When it comes to using artificial intelligence for customer service chatbots, a blended approach – not pure AI – is best. Creative Virtual’s V-Person™ technology uses a hybrid approach that allows organisations to tune how much machine learning and how much human curation of content they want to provide for the solution. Companies already know their top call drivers and machine learning isn’t needed to determine that. In fact, it gets in the way and gives a bad experience if it doesn’t take into account the learnings that the organisation already has. A hybrid approach of human curation of content and self-learning enables the system to continually improve while also allowing control over the reliability of chatbot responses.

I encourage you to watch the recording of the webinar on-demand to get a better understanding of this topic and to see the live demonstrations I shared of chatbots, virtual agents and live chat solutions that are currently being used around the world.

My thanks to Steve Hurst and Engage Customer for hosting this webinar.

AI, Chatbots & Live Chat: Separating Truth from Myth

By Mandy Reed, Marketing Manager (Global)

“Industry analysts are predicting a huge increase in the number of customer interactions that will involve technologies such as machine learning applications and chatbots over the next five years. Smart organisations are already setting themselves apart from their competitors by incorporating chatbots and virtual agents into their customer support strategies to meet the expectations of digital customers.”

-Chris Ezekiel, Founder & CEO, Creative Virtual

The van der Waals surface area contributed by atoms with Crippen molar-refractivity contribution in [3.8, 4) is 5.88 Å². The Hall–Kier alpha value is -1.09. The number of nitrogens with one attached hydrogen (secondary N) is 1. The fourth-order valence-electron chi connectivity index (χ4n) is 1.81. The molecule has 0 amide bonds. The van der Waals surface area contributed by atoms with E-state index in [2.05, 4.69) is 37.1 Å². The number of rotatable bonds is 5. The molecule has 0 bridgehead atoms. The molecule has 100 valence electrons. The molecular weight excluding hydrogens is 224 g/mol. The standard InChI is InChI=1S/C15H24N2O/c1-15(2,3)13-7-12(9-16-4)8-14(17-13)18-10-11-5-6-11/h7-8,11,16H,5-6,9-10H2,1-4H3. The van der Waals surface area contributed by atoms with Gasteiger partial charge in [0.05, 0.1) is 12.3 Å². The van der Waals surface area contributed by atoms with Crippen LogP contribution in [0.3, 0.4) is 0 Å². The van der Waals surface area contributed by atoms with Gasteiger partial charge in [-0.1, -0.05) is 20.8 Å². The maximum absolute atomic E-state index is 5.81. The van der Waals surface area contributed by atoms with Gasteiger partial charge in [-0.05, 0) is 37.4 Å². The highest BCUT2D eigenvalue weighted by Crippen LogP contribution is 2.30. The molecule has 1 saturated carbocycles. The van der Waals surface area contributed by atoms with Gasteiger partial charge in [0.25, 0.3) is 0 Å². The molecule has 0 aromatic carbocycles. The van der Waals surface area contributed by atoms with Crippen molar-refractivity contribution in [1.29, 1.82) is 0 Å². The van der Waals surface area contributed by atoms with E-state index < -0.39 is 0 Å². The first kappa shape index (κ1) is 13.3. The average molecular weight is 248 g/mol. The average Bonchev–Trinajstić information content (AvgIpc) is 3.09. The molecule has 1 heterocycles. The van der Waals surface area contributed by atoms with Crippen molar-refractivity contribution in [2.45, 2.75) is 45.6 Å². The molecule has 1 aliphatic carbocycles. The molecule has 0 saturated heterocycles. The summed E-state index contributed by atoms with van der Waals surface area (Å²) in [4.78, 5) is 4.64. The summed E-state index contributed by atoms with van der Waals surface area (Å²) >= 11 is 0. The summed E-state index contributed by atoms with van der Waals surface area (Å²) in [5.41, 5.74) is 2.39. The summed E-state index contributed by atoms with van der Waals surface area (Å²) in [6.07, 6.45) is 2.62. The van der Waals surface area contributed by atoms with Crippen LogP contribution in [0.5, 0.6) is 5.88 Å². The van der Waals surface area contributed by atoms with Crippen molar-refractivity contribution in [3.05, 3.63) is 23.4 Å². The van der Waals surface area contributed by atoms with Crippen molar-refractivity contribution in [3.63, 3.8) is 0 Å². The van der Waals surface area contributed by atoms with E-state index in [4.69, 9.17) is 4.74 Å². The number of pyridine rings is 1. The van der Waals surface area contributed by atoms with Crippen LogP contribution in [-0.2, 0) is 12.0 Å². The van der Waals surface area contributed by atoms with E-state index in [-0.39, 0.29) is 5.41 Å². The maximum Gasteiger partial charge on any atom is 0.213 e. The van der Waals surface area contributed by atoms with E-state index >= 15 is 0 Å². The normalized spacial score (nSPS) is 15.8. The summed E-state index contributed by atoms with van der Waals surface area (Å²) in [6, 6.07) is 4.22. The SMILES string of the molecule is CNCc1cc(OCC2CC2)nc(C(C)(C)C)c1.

Everywhere you turn, there seems to be another article pushing artificial intelligence (AI) or another analyst forecasting an increase in machine learning to improve customer experience and engagement. But, if you feel like the hype doesn’t always match up to the reality, you aren’t alone.

On Tuesday, 5th December 2017 at noon (UK time), Engage Customer will host a live webinar titled AI, Chatbots & Live Chat: Separating Truth from Myth. This webinar will challenge the myths perpetuated by media hype and overpromising to walk attendees through a realistic explanation of machine learning, chatbots and live chat in the customer experience space. It will be presented by Creative Virtual Founder & CEO, Chris Ezekiel and Steve Hurst, Editorial Director at Engage Business Media.

In addition to giving insights on how to realistically incorporate AI, chatbots, virtual agents and live chat into your customer support strategy, Chris will share a series of live demonstrations showing how forward-thinking organisations are already using this technology to improve customer engagement and build brand loyalty. The webinar will also cover:

  • Why chatbots should use a combination of self-learning and human input to create consistent and reliable support experiences
  • How humans and machines can work in harmony to provide perfect customer service
  • Leveraging AI and chatbots to prepare your contact centre for the future

As customers increasingly seek out digital and self-service options, organisations are facing an evolving customer service landscape filled with changing engagement preferences. AI, chatbots and live chat can help organisations meet the expectations of digital customers, but they need to be implemented correctly. Join Engage Customer and Creative Virtual as we help you separate the truth from the myth.